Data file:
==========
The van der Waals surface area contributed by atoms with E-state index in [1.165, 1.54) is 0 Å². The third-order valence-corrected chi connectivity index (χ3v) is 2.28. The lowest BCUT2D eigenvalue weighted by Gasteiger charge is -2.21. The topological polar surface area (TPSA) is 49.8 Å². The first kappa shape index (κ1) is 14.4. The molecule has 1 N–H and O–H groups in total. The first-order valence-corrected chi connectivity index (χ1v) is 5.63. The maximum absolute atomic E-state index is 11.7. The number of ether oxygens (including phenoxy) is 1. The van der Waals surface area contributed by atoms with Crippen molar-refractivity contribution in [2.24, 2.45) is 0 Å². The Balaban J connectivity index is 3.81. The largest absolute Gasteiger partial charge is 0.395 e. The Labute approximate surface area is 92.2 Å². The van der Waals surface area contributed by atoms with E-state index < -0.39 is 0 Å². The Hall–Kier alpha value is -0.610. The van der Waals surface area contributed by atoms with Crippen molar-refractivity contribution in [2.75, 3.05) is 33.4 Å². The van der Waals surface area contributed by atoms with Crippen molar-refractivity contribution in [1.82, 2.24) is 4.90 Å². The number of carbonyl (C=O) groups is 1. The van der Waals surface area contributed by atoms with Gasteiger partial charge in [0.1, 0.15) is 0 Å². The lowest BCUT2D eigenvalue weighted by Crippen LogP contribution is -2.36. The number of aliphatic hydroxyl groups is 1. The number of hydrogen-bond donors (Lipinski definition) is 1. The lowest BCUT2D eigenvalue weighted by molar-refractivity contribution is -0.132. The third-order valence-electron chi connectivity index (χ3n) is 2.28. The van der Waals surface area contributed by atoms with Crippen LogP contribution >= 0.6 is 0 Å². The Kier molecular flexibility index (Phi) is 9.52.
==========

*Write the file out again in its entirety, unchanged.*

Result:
The van der Waals surface area contributed by atoms with E-state index in [1.165, 1.54) is 0 Å². The third-order valence-corrected chi connectivity index (χ3v) is 2.28. The lowest BCUT2D eigenvalue weighted by Gasteiger charge is -2.21. The topological polar surface area (TPSA) is 49.8 Å². The first kappa shape index (κ1) is 14.4. The molecule has 1 N–H and O–H groups in total. The first-order valence-corrected chi connectivity index (χ1v) is 5.63. The maximum absolute atomic E-state index is 11.7. The number of ether oxygens (including phenoxy) is 1. The van der Waals surface area contributed by atoms with Crippen molar-refractivity contribution in [2.24, 2.45) is 0 Å². The Balaban J connectivity index is 3.81. The largest absolute Gasteiger partial charge is 0.395 e. The Labute approximate surface area is 92.2 Å². The van der Waals surface area contributed by atoms with E-state index < -0.39 is 0 Å². The Hall–Kier alpha value is -0.610. The van der Waals surface area contributed by atoms with Crippen molar-refractivity contribution in [2.75, 3.05) is 33.4 Å². The van der Waals surface area contributed by atoms with Crippen molar-refractivity contribution in [1.82, 2.24) is 4.90 Å². The number of carbonyl (C=O) groups is 1. The van der Waals surface area contributed by atoms with Gasteiger partial charge in [0.1, 0.15) is 0 Å². The lowest BCUT2D eigenvalue weighted by Crippen LogP contribution is -2.36. The number of aliphatic hydroxyl groups is 1. The number of hydrogen-bond donors (Lipinski definition) is 1. The lowest BCUT2D eigenvalue weighted by molar-refractivity contribution is -0.132. The third-order valence-electron chi connectivity index (χ3n) is 2.28. The van der Waals surface area contributed by atoms with Crippen LogP contribution >= 0.6 is 0 Å². The Kier molecular flexibility index (Phi) is 9.52.